Freight Audit Checklist – 10 Steps for a best practice Freight Audit

Step 1. Request detailed Excel invoices from your carriers

  • If you don’t have them, request them from your carrier, pdf invoices are used as a reference where they may have some additional information that the Excel copy does not.
  • No summary invoices e.g. you sent 25 3kg satchels this week at $X; itemized per consignment / order invoices with charge weight if cents per kilo rate structure.

Step 2. Establish a general scope & a timeframe for the Freight Audit

  • 6 – 12 months should suffice
  • Are you doing all carriers, all sites?
    • Or one carrier first?
    • If you are aware of a problem with a particular site or carrier maybe focus on that first

Step 3. Collate your Freight Invoices to match the Scope

  • Have a process to save all invoices by carrier and month; per site, so it is easy to collate the relevant invoices for the Freight Audit project

Step 4. Carrier, Service, Ex Location Rate Cards

  • Now you need the rate card files that are affected by the Freight Audit
  • Again csv / excel is easier to manage; if you don’t have them liaise with your carrier
  • Take note if there was any rate increases over the time period you are reviewing;
    • If there is, you need the old rate cards and the new rate cards and to note carefully when the invoices cross over to the new ones
    • Where the new rate cards signed and agreed upon?
    • What are the contract details, is there anything not covered off in the new rates?

Step 5. Matching Zones & Postcode Files to Rate Cards

  • Most rate cards need a matching Zone and postcode file to allow for accurate consignment estimates
  • Carriers will have unique zones e.g. NSW Zone 1 – 5 that match to different postcodes and town names
  • These rate zones will have different prices ex the sending location that form a big part of the costing of each consignment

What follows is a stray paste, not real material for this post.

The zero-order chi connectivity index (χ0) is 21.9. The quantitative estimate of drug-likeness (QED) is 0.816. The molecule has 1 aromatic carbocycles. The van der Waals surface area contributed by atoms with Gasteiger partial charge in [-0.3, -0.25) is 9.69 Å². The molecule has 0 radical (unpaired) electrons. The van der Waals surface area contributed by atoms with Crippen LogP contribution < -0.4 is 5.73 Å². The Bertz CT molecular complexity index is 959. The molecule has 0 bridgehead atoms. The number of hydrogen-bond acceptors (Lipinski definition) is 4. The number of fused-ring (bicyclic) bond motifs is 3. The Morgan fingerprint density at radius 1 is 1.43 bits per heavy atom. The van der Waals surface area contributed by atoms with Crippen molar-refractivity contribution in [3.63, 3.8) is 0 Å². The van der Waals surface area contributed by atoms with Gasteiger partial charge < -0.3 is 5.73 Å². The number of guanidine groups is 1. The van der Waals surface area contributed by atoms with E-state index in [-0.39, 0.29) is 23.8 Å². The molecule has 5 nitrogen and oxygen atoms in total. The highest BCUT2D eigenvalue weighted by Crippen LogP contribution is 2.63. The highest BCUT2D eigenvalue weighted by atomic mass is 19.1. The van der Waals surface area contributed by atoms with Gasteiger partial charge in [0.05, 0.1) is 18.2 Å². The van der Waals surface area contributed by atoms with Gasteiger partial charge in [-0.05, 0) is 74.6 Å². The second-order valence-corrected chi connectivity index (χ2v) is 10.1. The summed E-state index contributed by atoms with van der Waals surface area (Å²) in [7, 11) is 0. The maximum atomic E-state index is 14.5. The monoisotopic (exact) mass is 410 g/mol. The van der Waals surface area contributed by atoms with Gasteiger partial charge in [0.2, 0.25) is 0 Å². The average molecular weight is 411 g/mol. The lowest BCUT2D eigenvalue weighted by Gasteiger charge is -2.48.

• Csv / Excel again is the preference for easy management
  • Your account Manager should be able to supply one; otherwise you will need a consultant to build one for you

Step 6. Manifest File Data

  • Some type of Manifest file data is needed to confirm your historic freight activity against what the carrier says (in invoice) you sent; typically sourced from:
    • EDI file transfer to carrier billing systems
    • Your TMS system

Step 7. Cross Verify the data from the 3 data sets: freight invoices; rate cards (& zone postcode files); and manifest data

  • By far the easiest way to manage this process is via a niche system provided by a Third-Party Freight Auditing consultancy
  • An FMS system may have an invoice reconciliation reporting function;
    • But that is best used on a regular basis moving forward
    • It still requires a trained resource who can commit up to an hour per invoice each week to run
    • FMS reconciliation process may not include post dispatching fees such as manual handling surcharges check your providers SLA for the scope of the task

Step 8 Consignment Verification

  • Compare Freight activity from manifest file to invoice file looking for:
    • Consignment (tracking) numbers that are not on your manifest file; error: not your consignment (another customer of the carrier’s consignment)
    • Consignment (tracking) numbers that are duplicated; error: double charge
  • Disparity in Freight Charge:
    • Freight Invoice Charge vs. Estimated Charge from current (relevant) rate card as compared to the manifest file
    • Highlight any overcharges in the invoice
    • Look for reason for different charge, such as:
      • Correct rate applied? Look at:
        • Per kgs and any weight breaks
        • Per item rates e.g. per satchel or per pallet
        • Service match: Priority, road express, General, etc.
      • Different Zone assigned to Receiver’s Destination suburb/postcode
      • Charge weight (cubic or ‘dead’ weight) is different; any overlength surcharges applied?